For the past half-year and probably longer, I’ve admittedly been a broken record in replaying the same mantra when talking of what works in getting the oh-so-scary Xinjiang authorities to somehow curb their seemingly unbridled madness. China’s Achilles heel, I’ve continued to say, is its image, and as an insidious system that pretends to do everything “by the law” what it fears more than anything is loud, outspoken transparency. Speak out, document, and bring as much attention to the issues they want to keep hidden even when they threaten the worst and you will see results… I’ve said over and over and over. And the louder they threaten, the stronger the sign that you’re doing something correctly.
That belief came to me on an instinctive level from my first-hand experience of being kicked out without ever officially being kicked out, and would for many months remain an instinct, coupled with some abstract theory and probably some wishful thinking – as a grassroots person, I needed to believe that I was not powerless against this behemoth, because what the behemoth feared was actually quite simple and telling of its actual (weak) nature. Anyone with enough guts and persistence could attack and damage.
Towards the end of 2018, however, these abstractions, theories, and wishful thoughts began to find concrete backing, as the grassroots work done all around me began to show mindboggling results. Some were less so than others – the results of months of hard work, government assistance, and petitioning – but other examples were simply absurd, indicating that under Xinjiang’s veil of a frightening dystopia lay an insecure and confused system of individuals, at once merciless and panicked.
In a recent video address where I summarized the gigantic role played by the Atajurt volunteer organization – now operating in very reduced capacity with its leader arrested – I brought up ten examples of specific cases where I believed grassroots and media pressure were effectively followed by a reaction on the Xinjiang side, stopping short of claiming causation but insisting that the correlation was, at the very least, extremely curious. I also said that my list of examples was not exhaustive.
Though still not exhaustive, I’ve decided to better address this now and have collected 40 cases where media, grassroots, or even individual pressure was followed by a positive outcome of some sort, or at least some “fuss” from the Xinjiang authorities that demonstrated their lack of indifference. While still not equipped to argue for cause-and-effect, my personal opinion is that some cause-and-effect does indeed exist, being particularly obvious for those cases where individuals did very little except go public. No, there is no guarantee that publicizing will work for everyone – I have a semblance of a theory on this that I’ll hopefully publish later – but what these examples should at least prove is that there’s a whole bunch of cases where it doesn’t preclude positive results (and as such should be tried, since it helps the greater cause without hurting the publicizing party or that party’s relatives).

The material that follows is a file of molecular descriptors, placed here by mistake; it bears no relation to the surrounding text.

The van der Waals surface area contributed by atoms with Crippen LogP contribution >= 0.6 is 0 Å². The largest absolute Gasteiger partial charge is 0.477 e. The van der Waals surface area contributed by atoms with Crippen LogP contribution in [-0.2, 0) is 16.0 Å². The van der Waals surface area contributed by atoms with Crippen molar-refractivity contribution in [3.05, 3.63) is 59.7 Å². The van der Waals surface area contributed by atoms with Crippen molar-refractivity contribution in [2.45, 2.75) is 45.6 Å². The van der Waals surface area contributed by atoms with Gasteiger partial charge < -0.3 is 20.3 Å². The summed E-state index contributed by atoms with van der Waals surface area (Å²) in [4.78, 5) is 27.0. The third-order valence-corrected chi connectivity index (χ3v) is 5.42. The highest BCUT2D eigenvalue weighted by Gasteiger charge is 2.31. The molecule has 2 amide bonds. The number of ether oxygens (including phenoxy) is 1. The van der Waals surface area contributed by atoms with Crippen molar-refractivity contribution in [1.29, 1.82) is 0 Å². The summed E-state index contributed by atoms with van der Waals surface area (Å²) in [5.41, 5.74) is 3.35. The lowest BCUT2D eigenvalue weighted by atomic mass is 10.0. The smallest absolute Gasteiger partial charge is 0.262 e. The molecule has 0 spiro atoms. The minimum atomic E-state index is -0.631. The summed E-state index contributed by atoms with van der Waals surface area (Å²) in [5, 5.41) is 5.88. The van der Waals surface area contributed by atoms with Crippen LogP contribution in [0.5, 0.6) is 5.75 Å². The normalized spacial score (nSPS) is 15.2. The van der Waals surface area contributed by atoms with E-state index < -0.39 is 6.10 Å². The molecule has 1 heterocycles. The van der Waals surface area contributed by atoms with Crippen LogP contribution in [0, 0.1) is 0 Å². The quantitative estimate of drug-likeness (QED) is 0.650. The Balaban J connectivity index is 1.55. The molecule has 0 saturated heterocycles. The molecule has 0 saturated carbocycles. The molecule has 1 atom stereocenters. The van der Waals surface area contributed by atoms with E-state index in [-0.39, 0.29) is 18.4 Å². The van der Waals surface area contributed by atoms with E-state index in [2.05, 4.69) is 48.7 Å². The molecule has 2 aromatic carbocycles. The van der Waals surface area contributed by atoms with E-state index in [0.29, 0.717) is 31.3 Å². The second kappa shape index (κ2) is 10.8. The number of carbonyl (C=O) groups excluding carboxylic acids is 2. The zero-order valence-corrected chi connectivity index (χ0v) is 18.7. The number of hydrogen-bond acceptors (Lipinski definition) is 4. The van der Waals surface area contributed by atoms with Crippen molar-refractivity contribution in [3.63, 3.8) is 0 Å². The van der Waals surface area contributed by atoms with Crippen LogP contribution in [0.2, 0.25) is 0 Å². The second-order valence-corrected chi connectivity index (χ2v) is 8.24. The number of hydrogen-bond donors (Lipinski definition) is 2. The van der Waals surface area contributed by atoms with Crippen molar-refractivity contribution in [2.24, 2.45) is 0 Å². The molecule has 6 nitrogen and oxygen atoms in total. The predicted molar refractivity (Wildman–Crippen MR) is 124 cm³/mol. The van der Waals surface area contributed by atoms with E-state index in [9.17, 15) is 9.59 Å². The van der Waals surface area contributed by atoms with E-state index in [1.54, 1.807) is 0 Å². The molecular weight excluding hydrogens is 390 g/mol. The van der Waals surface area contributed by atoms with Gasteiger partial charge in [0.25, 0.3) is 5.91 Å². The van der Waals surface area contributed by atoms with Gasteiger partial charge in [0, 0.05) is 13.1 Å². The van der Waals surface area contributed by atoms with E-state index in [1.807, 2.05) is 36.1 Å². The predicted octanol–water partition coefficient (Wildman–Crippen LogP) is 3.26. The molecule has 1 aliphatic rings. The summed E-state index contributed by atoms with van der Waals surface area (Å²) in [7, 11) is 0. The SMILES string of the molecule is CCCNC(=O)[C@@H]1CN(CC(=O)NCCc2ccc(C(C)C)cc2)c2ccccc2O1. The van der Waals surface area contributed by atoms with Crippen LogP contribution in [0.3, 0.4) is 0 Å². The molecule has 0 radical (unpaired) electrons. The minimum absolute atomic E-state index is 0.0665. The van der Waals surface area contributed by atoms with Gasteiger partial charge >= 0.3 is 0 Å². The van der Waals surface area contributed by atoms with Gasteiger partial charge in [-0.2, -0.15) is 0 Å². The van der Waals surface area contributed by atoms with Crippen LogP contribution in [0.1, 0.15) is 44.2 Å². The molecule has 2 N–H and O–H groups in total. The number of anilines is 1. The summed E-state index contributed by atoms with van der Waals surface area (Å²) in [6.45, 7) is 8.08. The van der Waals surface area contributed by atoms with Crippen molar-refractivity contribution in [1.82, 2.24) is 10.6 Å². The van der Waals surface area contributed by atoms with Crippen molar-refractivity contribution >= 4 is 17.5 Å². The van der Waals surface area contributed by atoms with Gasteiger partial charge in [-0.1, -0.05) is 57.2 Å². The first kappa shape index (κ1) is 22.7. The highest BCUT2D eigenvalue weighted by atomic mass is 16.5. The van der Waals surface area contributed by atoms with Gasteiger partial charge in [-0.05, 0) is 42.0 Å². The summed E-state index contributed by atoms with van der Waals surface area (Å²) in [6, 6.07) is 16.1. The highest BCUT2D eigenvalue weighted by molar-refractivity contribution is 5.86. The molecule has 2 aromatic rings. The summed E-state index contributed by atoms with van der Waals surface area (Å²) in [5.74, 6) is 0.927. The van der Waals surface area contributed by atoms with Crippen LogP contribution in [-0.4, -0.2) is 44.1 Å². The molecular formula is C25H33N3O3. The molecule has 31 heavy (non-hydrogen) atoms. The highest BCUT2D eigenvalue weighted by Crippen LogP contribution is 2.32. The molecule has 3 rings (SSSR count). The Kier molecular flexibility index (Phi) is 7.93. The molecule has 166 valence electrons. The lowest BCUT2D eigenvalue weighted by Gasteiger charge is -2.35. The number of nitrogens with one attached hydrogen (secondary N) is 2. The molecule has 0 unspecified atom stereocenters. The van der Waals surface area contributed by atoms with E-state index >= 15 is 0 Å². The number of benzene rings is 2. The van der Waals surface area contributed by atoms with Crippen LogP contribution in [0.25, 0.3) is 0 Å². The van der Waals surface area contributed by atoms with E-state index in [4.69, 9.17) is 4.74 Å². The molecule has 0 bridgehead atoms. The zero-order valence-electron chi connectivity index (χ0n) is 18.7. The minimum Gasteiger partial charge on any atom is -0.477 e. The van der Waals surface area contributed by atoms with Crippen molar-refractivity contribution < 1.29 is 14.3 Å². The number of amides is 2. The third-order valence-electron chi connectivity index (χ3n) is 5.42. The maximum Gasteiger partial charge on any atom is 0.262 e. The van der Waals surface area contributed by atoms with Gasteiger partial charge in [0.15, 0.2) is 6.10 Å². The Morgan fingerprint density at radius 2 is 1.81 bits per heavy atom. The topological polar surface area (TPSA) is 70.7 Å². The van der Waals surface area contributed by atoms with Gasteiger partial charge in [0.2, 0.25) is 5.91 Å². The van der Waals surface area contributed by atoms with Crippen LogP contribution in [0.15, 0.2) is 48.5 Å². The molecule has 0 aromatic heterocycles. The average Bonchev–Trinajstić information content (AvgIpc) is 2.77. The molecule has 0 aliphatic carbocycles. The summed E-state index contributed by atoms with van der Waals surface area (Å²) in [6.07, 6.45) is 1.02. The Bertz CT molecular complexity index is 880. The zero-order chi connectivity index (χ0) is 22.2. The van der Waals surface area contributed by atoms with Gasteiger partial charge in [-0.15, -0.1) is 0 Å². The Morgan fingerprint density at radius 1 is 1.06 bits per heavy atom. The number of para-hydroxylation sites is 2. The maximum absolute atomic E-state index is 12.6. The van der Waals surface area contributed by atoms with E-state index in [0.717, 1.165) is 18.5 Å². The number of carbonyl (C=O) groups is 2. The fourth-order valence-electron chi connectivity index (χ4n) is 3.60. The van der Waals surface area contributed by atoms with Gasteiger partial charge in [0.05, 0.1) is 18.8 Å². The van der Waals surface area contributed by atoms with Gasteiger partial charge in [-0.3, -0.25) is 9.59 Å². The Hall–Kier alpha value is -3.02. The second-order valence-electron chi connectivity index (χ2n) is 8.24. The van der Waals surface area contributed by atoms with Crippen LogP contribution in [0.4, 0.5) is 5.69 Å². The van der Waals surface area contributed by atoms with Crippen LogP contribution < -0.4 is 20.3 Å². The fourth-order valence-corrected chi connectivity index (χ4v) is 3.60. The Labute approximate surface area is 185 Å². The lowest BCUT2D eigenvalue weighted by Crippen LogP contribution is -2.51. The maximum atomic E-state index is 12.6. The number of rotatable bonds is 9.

I suppose that my recommendation for anyone who cares and remains confused with regard to this issue is to study these cases and to look for patterns. I present them in no particular order.
The older brother of Dinara Ergali, the 13-year-old who was originally (falsely) reported to be in a concentration camp. He himself was in camp – a light version – and was released in October 2018 following both behind-the-scenes work and public petitioning from his mother. Not long before his return to Kazakhstan, a representative from the Yining foreign affairs office told him that his case had gotten international attention and that he should “be good in Kazakhstan”.
He was taken to camp in October 2017 and was later transferred to a factory. His wife in Kazakhstan petitioned heavily, and both Financial Times and New York Times wrote about his story in their December 2018 coverage of the forced labor that followed detention in camp for many detainees. He was released in early January and was allowed to return to Kazakhstan soon after.
He was detained and put in a camp on April 30, 2017. After his sister in Kazakhstan appealed (in mid or late 2018, I believe), her sister-in-law called from China and told her to stop appealing.
A young woman working at an advertising company in Urumqi, Razila was detained in August 2017 and would spend over a year in camp before being transferred to a factory. Like Amantai Abyl, she was written about plenty in the wave of coverage of forced labor, being mentioned by the Financial Times, the New York Times, and AP News in December 2018. She was released from the factory within 1-2 weeks and contacted her mother for the first time in a year and a half less than a week later. In the weeks that followed, they would go on to have several phone calls, with Razila insisting that she was well, had never been in a camp, and was working on her own free will, while telling her mother not to “believe rumors”.
Mulik Qasen had his documents confiscated in December 2016 and has been unable to travel to Kazakhstan since. His wife, Turan Tileubai, was actively petitioning for him and while trying to meet him at the Korgas International Center for Boundary Cooperation in November 2018 was detained by around ten Chinese police officers and interrogated, during which time they brought up her appeals on social media. Later that same month, her husband called her from Xinjiang to say that everything was fine and that she should stop her appeals, threatening to divorce her if she didn’t.
Both of Тұрсынбек Қуанышбек’s parents were detained in camps – his mother in December 2017 and his father later in March 2018. While not pursuing the video appeal path, he still made his case public on social media and was very vocal in his criticism of the Chinese authorities. His parents were released in December 2018 to house arrest. He is currently trying to get them to return to Kazakhstan.